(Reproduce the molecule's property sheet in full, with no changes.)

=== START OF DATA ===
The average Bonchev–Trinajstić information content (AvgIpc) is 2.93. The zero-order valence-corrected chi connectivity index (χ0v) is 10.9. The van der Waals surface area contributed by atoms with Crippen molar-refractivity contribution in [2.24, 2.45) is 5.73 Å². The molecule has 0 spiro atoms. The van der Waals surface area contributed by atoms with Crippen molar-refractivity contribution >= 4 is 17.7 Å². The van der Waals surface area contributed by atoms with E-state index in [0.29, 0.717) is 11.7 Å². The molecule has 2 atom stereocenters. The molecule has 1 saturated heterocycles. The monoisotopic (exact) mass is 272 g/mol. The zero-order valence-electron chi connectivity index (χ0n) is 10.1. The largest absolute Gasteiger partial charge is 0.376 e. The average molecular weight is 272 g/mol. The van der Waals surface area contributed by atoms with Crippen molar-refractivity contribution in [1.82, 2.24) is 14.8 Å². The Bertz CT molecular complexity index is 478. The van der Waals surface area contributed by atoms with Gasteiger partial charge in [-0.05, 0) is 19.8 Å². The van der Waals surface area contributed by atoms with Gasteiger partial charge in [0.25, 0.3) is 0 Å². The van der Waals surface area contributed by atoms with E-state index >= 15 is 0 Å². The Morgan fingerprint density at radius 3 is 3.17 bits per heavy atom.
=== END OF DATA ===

The average Bonchev–Trinajstić information content (AvgIpc) is 2.93. The zero-order valence-corrected chi connectivity index (χ0v) is 10.9. The van der Waals surface area contributed by atoms with Crippen molar-refractivity contribution in [2.24, 2.45) is 5.73 Å². The molecule has 0 spiro atoms. The van der Waals surface area contributed by atoms with Crippen molar-refractivity contribution >= 4 is 17.7 Å². The van der Waals surface area contributed by atoms with E-state index in [0.29, 0.717) is 11.7 Å². The molecule has 2 atom stereocenters. The molecule has 1 saturated heterocycles. The monoisotopic (exact) mass is 272 g/mol. The zero-order valence-electron chi connectivity index (χ0n) is 10.1. The largest absolute Gasteiger partial charge is 0.376 e. The average molecular weight is 272 g/mol. The van der Waals surface area contributed by atoms with Crippen molar-refractivity contribution in [1.82, 2.24) is 14.8 Å². The Bertz CT molecular complexity index is 478. The van der Waals surface area contributed by atoms with Gasteiger partial charge in [-0.05, 0) is 19.8 Å². The van der Waals surface area contributed by atoms with Gasteiger partial charge in [0.25, 0.3) is 0 Å². The van der Waals surface area contributed by atoms with E-state index >= 15 is 0 Å². The Morgan fingerprint density at radius 3 is 3.17 bits per heavy atom.